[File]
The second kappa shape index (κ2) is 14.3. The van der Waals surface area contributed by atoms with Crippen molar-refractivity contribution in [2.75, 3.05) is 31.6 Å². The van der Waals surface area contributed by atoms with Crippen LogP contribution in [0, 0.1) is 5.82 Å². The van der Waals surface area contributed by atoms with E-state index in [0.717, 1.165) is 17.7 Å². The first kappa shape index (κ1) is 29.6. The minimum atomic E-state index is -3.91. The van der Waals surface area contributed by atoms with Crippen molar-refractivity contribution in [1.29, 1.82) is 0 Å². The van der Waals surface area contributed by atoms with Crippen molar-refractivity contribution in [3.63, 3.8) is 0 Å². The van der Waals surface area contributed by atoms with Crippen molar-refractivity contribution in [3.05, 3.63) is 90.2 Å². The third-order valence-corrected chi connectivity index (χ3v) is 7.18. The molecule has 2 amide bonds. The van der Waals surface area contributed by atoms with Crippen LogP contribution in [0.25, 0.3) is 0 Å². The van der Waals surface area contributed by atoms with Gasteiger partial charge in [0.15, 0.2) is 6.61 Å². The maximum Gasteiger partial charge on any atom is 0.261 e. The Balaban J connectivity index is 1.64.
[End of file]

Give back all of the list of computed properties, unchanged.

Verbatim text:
The second kappa shape index (κ2) is 14.3. The van der Waals surface area contributed by atoms with Crippen molar-refractivity contribution in [2.75, 3.05) is 31.6 Å². The van der Waals surface area contributed by atoms with Crippen LogP contribution in [0, 0.1) is 5.82 Å². The van der Waals surface area contributed by atoms with E-state index in [0.717, 1.165) is 17.7 Å². The first kappa shape index (κ1) is 29.6. The minimum atomic E-state index is -3.91. The van der Waals surface area contributed by atoms with Crippen molar-refractivity contribution in [1.29, 1.82) is 0 Å². The van der Waals surface area contributed by atoms with Crippen molar-refractivity contribution in [3.63, 3.8) is 0 Å². The van der Waals surface area contributed by atoms with Crippen molar-refractivity contribution in [3.05, 3.63) is 90.2 Å². The third-order valence-corrected chi connectivity index (χ3v) is 7.18. The molecule has 2 amide bonds. The van der Waals surface area contributed by atoms with Crippen LogP contribution in [0.25, 0.3) is 0 Å². The van der Waals surface area contributed by atoms with Gasteiger partial charge in [0.15, 0.2) is 6.61 Å². The maximum Gasteiger partial charge on any atom is 0.261 e. The Balaban J connectivity index is 1.64.